An Essay By J.Cole

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Chapter 1 – Two Mountains

The noisy digital clock had a wooden surface and a black screen with glowing red numbers on it that read “6:00.” I opened my eyes and quickly rolled over to stop the alarm, mindful of my two roommates who shared the tiny dorm with me. It was still dark outside. “If you’re gonna go, you need to leave by 6:15,” I said to myself. It was about a 10-minute walk across campus to Taffner Field House, the newly-built practice facility for the Men’s basketball team at St. John’s University, where the second and final round of tryouts were to be held this morning at 6:30. I was one of the 10 hopefuls that got a call back from day one. I stared at the ceiling while lying in bed, contemplating my final decision.

On paper, the thought of potentially making a college basketball team roster should have been exciting, but for the past 24 hours I was going through it. A year earlier I had failed to do the proper paperwork and missed my opportunity to try out as a freshman. I promised myself I wouldn’t make the same mistake again. I spent that entire school year playing five days a week on campus against some quality competition from across the country. St. John’s had some hoopers. There were a lot of dudes on campus that played high school ball and some could have easily played for a low level division I team. For what it’s worth, in this small basketball community of non student-athletes, I was one of the top players.

I was a late bloomer, though. I played in high school, but had only started to find real confidence after my senior year was over. I was 6’3″, athletic with a high motor, and highly competitive. What I lacked in fundamentals (which was a lot), I made up for in creativity, finesse, and will power. If there was one word to describe my game at the age of 19 it was, potential.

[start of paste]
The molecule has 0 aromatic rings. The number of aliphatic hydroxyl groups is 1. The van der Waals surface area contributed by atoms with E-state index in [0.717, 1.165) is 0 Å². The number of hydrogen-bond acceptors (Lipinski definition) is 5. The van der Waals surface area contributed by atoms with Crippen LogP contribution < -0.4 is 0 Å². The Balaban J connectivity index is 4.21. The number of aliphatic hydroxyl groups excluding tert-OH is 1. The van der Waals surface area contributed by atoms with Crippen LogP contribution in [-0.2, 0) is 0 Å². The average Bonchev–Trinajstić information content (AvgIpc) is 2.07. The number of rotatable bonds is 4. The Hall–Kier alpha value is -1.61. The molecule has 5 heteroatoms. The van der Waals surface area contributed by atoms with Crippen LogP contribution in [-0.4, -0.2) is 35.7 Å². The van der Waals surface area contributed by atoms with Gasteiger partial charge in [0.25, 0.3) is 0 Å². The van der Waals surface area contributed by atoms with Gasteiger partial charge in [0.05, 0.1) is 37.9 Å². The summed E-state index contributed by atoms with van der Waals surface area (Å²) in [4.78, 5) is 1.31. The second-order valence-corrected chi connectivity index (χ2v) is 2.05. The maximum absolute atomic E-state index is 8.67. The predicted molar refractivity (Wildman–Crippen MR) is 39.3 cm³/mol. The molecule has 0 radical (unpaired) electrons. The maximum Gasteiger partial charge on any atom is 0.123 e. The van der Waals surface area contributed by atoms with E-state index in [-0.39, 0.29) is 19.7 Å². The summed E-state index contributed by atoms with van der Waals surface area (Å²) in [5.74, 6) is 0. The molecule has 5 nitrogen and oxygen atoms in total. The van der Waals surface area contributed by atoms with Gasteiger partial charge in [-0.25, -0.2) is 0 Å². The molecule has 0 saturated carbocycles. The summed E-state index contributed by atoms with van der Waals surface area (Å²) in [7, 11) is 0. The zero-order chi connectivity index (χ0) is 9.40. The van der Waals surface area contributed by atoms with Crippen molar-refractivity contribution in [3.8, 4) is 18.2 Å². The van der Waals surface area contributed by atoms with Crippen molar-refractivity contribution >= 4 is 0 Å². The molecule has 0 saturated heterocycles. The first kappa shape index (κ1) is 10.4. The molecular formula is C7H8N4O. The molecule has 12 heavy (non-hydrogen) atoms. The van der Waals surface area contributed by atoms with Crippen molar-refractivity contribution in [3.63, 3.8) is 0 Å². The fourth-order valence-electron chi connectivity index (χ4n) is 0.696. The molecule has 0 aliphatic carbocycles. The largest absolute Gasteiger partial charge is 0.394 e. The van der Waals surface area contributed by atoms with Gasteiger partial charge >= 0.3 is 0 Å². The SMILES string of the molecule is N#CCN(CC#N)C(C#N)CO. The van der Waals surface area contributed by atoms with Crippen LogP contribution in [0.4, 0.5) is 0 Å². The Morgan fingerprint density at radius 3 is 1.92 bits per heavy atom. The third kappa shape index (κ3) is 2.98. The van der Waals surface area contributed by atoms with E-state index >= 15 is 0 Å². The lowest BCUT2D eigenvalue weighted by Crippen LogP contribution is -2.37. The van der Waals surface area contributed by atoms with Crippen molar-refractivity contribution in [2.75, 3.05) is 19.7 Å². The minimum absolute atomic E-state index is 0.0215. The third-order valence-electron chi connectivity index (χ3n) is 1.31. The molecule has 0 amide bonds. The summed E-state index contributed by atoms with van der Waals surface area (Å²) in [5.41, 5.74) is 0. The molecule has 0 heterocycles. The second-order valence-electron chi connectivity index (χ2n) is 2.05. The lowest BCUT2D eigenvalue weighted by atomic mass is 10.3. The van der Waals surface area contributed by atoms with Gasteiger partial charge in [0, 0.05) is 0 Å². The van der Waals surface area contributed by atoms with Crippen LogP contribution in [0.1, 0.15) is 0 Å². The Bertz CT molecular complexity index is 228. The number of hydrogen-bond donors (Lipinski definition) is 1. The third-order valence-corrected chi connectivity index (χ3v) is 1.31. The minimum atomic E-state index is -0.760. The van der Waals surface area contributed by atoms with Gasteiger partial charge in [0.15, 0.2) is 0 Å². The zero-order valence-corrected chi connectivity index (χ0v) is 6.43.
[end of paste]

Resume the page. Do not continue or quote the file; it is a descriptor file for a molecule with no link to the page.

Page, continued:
Courtesy of J. Cole

That potential was on display on the first day of tryouts, with me and about 50 other kids essentially battling for a chance to permanently ride the bench of a major Big East program. On the court that day, to put it simply, I was on my shit. As we played game after game and ran through drill after drill, the initial nerves I felt at the start of the day were replaced by a confident realization that I might have been the best player on the floor. “Oh shit. You about to fuck around and make this team,” I thought. When my name was called as a part of the 10 players invited back the next day, things got real for me.

Without a doubt, I felt a child-like joy at the possibility of walking onto the team. Throughout the day, I imagined throwing on that red jersey and playing in Madison Square Garden (and by playing, I mean participating in the layup line and clapping real loud at the end of the bench). Also there was something very special to me about being a part of a team again. There was a feeling of family and belonging that I missed from high school. On top of countless jokes and classic memories, playing on a team provides you with strong bonds and a sense of identity, even if your position on that team was at the bottom of the totem pole. But here’s the thing. I knew myself. If I did in fact make the roster, I had no intentions of staying at the bottom of that pole.